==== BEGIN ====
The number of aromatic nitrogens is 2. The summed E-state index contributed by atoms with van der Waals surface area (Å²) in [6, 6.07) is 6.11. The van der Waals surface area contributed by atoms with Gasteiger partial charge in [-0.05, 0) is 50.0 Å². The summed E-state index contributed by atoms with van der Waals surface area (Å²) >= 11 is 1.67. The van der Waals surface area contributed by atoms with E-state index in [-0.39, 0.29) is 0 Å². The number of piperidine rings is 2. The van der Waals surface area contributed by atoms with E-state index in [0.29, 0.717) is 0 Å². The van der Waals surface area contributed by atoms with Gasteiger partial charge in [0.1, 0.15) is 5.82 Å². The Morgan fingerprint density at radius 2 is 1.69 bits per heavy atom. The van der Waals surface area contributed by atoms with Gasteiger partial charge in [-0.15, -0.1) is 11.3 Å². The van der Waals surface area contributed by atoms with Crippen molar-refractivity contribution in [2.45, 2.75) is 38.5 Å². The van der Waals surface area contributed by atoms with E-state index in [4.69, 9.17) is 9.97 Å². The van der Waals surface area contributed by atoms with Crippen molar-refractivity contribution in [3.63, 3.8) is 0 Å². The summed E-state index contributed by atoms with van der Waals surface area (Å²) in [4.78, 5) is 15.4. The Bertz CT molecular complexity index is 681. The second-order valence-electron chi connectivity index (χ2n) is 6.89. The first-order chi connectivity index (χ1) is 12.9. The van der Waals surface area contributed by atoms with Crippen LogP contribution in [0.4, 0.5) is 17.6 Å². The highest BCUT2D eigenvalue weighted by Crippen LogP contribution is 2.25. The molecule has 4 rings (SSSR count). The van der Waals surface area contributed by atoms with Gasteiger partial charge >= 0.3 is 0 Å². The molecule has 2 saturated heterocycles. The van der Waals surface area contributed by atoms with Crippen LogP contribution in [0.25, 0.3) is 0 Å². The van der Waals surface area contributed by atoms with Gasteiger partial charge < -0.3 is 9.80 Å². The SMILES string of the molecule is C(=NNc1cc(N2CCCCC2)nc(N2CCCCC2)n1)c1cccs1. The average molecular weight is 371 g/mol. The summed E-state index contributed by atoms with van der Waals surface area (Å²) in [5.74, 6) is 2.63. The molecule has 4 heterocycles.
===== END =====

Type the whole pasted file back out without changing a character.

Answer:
The number of aromatic nitrogens is 2. The summed E-state index contributed by atoms with van der Waals surface area (Å²) in [6, 6.07) is 6.11. The van der Waals surface area contributed by atoms with Gasteiger partial charge in [-0.05, 0) is 50.0 Å². The summed E-state index contributed by atoms with van der Waals surface area (Å²) >= 11 is 1.67. The van der Waals surface area contributed by atoms with E-state index in [-0.39, 0.29) is 0 Å². The number of piperidine rings is 2. The van der Waals surface area contributed by atoms with E-state index in [0.29, 0.717) is 0 Å². The van der Waals surface area contributed by atoms with Gasteiger partial charge in [0.1, 0.15) is 5.82 Å². The Morgan fingerprint density at radius 2 is 1.69 bits per heavy atom. The van der Waals surface area contributed by atoms with Gasteiger partial charge in [-0.15, -0.1) is 11.3 Å². The van der Waals surface area contributed by atoms with Crippen molar-refractivity contribution in [2.45, 2.75) is 38.5 Å². The van der Waals surface area contributed by atoms with E-state index in [4.69, 9.17) is 9.97 Å². The van der Waals surface area contributed by atoms with Crippen molar-refractivity contribution in [3.63, 3.8) is 0 Å². The summed E-state index contributed by atoms with van der Waals surface area (Å²) in [4.78, 5) is 15.4. The Bertz CT molecular complexity index is 681. The second-order valence-electron chi connectivity index (χ2n) is 6.89. The first-order chi connectivity index (χ1) is 12.9. The van der Waals surface area contributed by atoms with Crippen LogP contribution in [0.4, 0.5) is 17.6 Å². The highest BCUT2D eigenvalue weighted by Crippen LogP contribution is 2.25. The molecule has 4 rings (SSSR count). The van der Waals surface area contributed by atoms with Gasteiger partial charge >= 0.3 is 0 Å². The molecule has 2 saturated heterocycles. The van der Waals surface area contributed by atoms with Crippen LogP contribution in [0.25, 0.3) is 0 Å². The van der Waals surface area contributed by atoms with Gasteiger partial charge < -0.3 is 9.80 Å². The SMILES string of the molecule is C(=NNc1cc(N2CCCCC2)nc(N2CCCCC2)n1)c1cccs1. The average molecular weight is 371 g/mol. The summed E-state index contributed by atoms with van der Waals surface area (Å²) in [5.74, 6) is 2.63. The molecule has 4 heterocycles.